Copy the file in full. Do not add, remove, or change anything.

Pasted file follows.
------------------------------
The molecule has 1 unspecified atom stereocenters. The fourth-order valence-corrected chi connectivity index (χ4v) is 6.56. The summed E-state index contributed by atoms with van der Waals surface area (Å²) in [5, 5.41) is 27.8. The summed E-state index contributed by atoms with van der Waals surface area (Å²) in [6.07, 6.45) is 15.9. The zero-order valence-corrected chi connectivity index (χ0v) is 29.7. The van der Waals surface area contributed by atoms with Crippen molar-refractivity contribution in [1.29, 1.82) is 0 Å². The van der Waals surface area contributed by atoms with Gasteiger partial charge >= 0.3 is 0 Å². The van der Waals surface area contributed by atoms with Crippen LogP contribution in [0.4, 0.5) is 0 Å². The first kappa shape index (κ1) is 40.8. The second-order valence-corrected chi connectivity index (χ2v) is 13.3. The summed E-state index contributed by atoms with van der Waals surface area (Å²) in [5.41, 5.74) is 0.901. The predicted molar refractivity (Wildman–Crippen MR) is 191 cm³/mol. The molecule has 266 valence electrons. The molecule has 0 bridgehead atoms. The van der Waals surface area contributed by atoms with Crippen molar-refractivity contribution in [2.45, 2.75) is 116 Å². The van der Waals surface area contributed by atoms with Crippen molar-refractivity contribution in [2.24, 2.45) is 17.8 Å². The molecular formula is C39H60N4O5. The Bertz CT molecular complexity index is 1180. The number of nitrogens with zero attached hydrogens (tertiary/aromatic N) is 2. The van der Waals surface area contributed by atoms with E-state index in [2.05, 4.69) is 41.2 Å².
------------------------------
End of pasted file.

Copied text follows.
The molecule has 1 unspecified atom stereocenters. The fourth-order valence-corrected chi connectivity index (χ4v) is 6.56. The summed E-state index contributed by atoms with van der Waals surface area (Å²) in [5, 5.41) is 27.8. The summed E-state index contributed by atoms with van der Waals surface area (Å²) in [6.07, 6.45) is 15.9. The zero-order valence-corrected chi connectivity index (χ0v) is 29.7. The van der Waals surface area contributed by atoms with Crippen molar-refractivity contribution in [1.29, 1.82) is 0 Å². The van der Waals surface area contributed by atoms with Gasteiger partial charge >= 0.3 is 0 Å². The van der Waals surface area contributed by atoms with Crippen LogP contribution in [0.4, 0.5) is 0 Å². The first kappa shape index (κ1) is 40.8. The second-order valence-corrected chi connectivity index (χ2v) is 13.3. The summed E-state index contributed by atoms with van der Waals surface area (Å²) in [5.41, 5.74) is 0.901. The predicted molar refractivity (Wildman–Crippen MR) is 191 cm³/mol. The molecule has 266 valence electrons. The molecule has 0 bridgehead atoms. The van der Waals surface area contributed by atoms with Crippen molar-refractivity contribution in [2.45, 2.75) is 116 Å². The van der Waals surface area contributed by atoms with Crippen molar-refractivity contribution in [2.24, 2.45) is 17.8 Å². The molecular formula is C39H60N4O5. The Bertz CT molecular complexity index is 1180. The number of nitrogens with zero attached hydrogens (tertiary/aromatic N) is 2. The van der Waals surface area contributed by atoms with E-state index in [2.05, 4.69) is 41.2 Å².